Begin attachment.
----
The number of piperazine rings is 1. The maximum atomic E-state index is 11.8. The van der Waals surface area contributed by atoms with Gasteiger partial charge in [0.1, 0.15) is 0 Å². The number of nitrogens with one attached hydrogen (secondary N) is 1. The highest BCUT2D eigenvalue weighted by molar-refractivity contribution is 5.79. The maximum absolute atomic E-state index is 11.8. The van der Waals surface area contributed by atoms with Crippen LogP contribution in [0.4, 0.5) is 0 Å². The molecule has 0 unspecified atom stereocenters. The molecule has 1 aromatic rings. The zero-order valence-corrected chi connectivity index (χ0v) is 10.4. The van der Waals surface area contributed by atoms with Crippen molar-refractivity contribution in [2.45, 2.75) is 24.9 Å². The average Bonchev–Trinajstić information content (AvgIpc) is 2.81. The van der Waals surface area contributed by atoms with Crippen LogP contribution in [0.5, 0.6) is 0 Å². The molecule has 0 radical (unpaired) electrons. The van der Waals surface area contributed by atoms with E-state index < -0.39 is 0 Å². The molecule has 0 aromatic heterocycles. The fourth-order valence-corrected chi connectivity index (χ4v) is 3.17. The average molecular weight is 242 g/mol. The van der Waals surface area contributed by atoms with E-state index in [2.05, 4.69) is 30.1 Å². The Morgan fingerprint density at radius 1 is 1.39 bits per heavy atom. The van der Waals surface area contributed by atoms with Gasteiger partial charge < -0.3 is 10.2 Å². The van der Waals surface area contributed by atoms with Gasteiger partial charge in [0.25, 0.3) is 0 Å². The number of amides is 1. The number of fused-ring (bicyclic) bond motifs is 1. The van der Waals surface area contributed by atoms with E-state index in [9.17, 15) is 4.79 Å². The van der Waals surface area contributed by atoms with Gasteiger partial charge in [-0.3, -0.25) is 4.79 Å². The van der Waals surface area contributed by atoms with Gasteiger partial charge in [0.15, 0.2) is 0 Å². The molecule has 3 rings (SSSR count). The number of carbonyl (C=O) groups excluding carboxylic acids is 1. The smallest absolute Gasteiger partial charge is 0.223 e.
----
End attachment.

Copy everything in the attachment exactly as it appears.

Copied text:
The number of piperazine rings is 1. The maximum atomic E-state index is 11.8. The van der Waals surface area contributed by atoms with Gasteiger partial charge in [0.1, 0.15) is 0 Å². The number of nitrogens with one attached hydrogen (secondary N) is 1. The highest BCUT2D eigenvalue weighted by molar-refractivity contribution is 5.79. The maximum absolute atomic E-state index is 11.8. The van der Waals surface area contributed by atoms with Crippen LogP contribution in [0.4, 0.5) is 0 Å². The molecule has 0 unspecified atom stereocenters. The molecule has 1 aromatic rings. The zero-order valence-corrected chi connectivity index (χ0v) is 10.4. The van der Waals surface area contributed by atoms with Crippen molar-refractivity contribution in [2.45, 2.75) is 24.9 Å². The average Bonchev–Trinajstić information content (AvgIpc) is 2.81. The van der Waals surface area contributed by atoms with Crippen LogP contribution in [0.5, 0.6) is 0 Å². The molecule has 0 radical (unpaired) electrons. The van der Waals surface area contributed by atoms with E-state index < -0.39 is 0 Å². The molecule has 0 aromatic heterocycles. The fourth-order valence-corrected chi connectivity index (χ4v) is 3.17. The average molecular weight is 242 g/mol. The van der Waals surface area contributed by atoms with E-state index in [2.05, 4.69) is 30.1 Å². The Morgan fingerprint density at radius 1 is 1.39 bits per heavy atom. The van der Waals surface area contributed by atoms with Gasteiger partial charge < -0.3 is 10.2 Å². The van der Waals surface area contributed by atoms with Gasteiger partial charge in [0.25, 0.3) is 0 Å². The number of amides is 1. The number of fused-ring (bicyclic) bond motifs is 1. The van der Waals surface area contributed by atoms with E-state index in [9.17, 15) is 4.79 Å². The van der Waals surface area contributed by atoms with Gasteiger partial charge in [-0.3, -0.25) is 4.79 Å². The van der Waals surface area contributed by atoms with Gasteiger partial charge in [0.15, 0.2) is 0 Å². The molecule has 3 rings (SSSR count). The number of carbonyl (C=O) groups excluding carboxylic acids is 1. The smallest absolute Gasteiger partial charge is 0.223 e.